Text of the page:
It may be more than 70 years since the All About Eve star called this imposing oceanfront mansion just south of California’s tony Laguna Beach home, but locals still refer to it as The Bette Davis House.
The two-time Academy Award winner was at the pinnacle of her formidable career when she bought the home in 1947 as an escape from the Hollywood paparazzi, living here until 1950.
Sitting on a bluff overlooking rocky Woods Cove, a five-minute drive south of Laguna, this 5,400-square-foot, six-bedroom French Normandy-style house perches high above the cove, with private-access steps leading to a sandy beach.
Davis was 39 and married to her third husband, artist and former boxer William Grant Sherry, when she purchased the residence.
According to history books, it had been built in 1929 as a summer home for Charles H. Prisk, a wealthy newspaper publisher and owner of the influential Pasadena Star-News and Long Beach Press-Telegram.
Designed by well-known Laguna Beach artist and architect Aubrey St. Clair, the three-story, white-stucco mansion preserved many of the original features from when the actress lived here.
“One of the glass doors leading out to the oceanfront terrace still has the lovely, stained-glass crest featuring the letter “D-for-Davis,” listing agent John Cain, of Pacific Sotheby’s International Realty, tells Robb Report.
More prominent is the large, wrought-iron “D” on the home’s towering, oceanside brick chimney. According to Cain, when Davis moved in, it used to be a letter “P” that Charles Prisk had installed. “By replacing it with a “D,” she quickly branded the home as her own,” he says.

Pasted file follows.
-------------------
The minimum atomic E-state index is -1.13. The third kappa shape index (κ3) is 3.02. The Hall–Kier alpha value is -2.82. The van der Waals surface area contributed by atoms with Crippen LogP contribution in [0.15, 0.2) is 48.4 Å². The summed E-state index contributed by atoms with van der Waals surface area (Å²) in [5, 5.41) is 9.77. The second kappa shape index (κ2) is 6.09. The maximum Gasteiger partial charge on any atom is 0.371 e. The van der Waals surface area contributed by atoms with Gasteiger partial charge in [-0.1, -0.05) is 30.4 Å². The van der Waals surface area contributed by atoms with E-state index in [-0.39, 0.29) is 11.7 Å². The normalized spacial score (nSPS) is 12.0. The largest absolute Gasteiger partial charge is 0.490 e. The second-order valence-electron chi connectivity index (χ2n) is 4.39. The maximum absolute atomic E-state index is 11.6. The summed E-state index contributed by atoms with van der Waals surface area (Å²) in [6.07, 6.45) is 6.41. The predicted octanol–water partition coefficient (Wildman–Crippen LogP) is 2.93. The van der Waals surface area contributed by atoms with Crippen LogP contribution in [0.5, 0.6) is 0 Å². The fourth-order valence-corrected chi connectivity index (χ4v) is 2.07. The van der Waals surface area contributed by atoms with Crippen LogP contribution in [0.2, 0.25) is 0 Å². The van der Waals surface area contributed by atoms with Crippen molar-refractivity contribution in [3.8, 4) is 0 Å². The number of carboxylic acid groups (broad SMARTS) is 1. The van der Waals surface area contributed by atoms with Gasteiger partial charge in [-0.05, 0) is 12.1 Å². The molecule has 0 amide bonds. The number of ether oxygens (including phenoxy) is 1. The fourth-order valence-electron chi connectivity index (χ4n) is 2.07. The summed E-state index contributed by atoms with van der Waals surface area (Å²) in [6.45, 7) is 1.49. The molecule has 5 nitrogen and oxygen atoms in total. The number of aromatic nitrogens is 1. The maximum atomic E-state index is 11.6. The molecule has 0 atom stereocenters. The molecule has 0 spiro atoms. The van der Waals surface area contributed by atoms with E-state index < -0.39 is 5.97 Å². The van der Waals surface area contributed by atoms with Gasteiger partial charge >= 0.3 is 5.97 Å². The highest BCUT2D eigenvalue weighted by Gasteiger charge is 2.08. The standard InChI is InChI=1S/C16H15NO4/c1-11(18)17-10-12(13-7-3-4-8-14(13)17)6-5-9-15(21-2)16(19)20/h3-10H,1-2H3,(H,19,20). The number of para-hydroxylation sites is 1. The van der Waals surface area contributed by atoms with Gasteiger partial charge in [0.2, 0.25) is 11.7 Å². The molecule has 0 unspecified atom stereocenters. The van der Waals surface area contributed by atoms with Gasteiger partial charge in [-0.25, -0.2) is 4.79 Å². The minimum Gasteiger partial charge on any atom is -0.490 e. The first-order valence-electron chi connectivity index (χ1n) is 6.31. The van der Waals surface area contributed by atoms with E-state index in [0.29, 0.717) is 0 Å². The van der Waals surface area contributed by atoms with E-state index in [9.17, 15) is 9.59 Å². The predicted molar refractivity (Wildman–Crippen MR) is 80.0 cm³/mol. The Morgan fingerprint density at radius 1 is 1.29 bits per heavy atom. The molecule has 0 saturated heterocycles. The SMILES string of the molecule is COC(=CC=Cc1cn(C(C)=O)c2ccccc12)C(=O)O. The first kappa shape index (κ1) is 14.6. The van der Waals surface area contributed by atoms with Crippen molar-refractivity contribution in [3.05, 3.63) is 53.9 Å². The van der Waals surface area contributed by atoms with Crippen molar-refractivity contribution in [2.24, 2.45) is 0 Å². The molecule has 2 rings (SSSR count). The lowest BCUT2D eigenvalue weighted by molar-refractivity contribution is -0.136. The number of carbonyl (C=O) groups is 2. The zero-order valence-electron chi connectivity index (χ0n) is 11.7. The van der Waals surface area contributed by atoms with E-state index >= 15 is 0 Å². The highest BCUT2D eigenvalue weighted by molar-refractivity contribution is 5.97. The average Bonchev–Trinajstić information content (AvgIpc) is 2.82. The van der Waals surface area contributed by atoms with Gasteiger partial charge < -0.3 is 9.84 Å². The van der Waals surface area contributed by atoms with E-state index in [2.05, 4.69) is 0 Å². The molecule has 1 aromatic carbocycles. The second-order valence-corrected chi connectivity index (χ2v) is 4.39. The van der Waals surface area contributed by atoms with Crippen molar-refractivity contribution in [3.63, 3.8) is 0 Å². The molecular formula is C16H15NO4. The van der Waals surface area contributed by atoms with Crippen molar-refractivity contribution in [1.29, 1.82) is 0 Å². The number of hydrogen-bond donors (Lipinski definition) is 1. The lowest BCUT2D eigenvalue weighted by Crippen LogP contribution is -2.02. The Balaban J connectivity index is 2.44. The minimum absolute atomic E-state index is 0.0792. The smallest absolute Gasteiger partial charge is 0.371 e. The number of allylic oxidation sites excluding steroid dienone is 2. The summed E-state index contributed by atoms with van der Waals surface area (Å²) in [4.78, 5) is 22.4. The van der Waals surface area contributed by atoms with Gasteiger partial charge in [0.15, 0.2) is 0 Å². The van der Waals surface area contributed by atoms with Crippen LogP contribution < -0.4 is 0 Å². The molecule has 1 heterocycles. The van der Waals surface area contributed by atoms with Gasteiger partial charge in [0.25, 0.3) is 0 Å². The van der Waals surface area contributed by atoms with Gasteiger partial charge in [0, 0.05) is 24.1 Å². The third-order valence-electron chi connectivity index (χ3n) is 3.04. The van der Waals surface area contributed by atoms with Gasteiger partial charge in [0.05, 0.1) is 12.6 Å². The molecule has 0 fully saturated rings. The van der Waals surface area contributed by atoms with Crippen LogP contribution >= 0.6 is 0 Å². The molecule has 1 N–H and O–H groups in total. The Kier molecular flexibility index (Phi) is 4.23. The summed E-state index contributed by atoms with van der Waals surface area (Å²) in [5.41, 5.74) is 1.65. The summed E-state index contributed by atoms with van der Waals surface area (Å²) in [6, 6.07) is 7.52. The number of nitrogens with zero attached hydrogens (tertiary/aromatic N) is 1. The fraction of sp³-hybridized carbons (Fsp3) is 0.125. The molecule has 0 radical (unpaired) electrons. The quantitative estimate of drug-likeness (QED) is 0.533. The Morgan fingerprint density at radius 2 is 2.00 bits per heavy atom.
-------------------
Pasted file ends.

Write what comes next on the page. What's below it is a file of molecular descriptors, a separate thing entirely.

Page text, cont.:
Features like these helped earn the home a spot on the National Register of Historic Places. While Cain says this limits modifications to the exterior, it does mean tax breaks for owners to help offset restoration and maintenance costs.
According to records, the current owners purchased the property in 2004, paying $13.5 million. Since then, they’ve modernized the eight bathrooms and upgraded the two kitchens.
Turn off Pacific Coast Highway a mile and a half south of Laguna Beach, and follow the hill to Ocean Way and you can’t miss the home’s distinctive, Normandy-style, half-timbered frontage, distinctive green window trim and wood-shingle roof.
A door from the road leads into a private courtyard with a fountain and steps to an outside dining terrace. Inside the main house—there’s a separate guest cottage—the standout feature is the spectacular great room with its intricate, coffered wood ceiling.
The space gives way to the home’s aptly-named “lookout room” with its wall of windows providing uninterrupted views of the crashing Pacific below, and those legendary California sunsets.
Steps away, the home’s elegant living room has a French-style fireplace and soaring, distressed-wood ceiling. From here, a staircase ascends to the third-floor bedroom level and the home’s lovely primary suite, where French doors open on to a private terrace with views of Woods Cove and up and down the Laguna Beach coastline. Romantics will love the suite’s Juliet balcony that overlooks the great room below.
Back on the first-floor level, you’ll find the family room with its imposing stone fireplace and doors that exit onto a sunny, beach-overlook patio. The bar area has an ornate stained-glass ceiling. On this level there’s also a wine cellar, a fitness room and another bedroom.
The self-contained, two-bedroom guest cottage has its own kitchen and a breezy, beach-house feel.
“Of course the Bette Davis connection is a big part of the home’s appeal,” says Sotheby’s Cain. “But what is so special about the property is its prized location and that direct beach access.”
1991 Ocean Way is listed with Pacific Sotheby’s International Realty for $19.995 million. Take a 3-D tour here.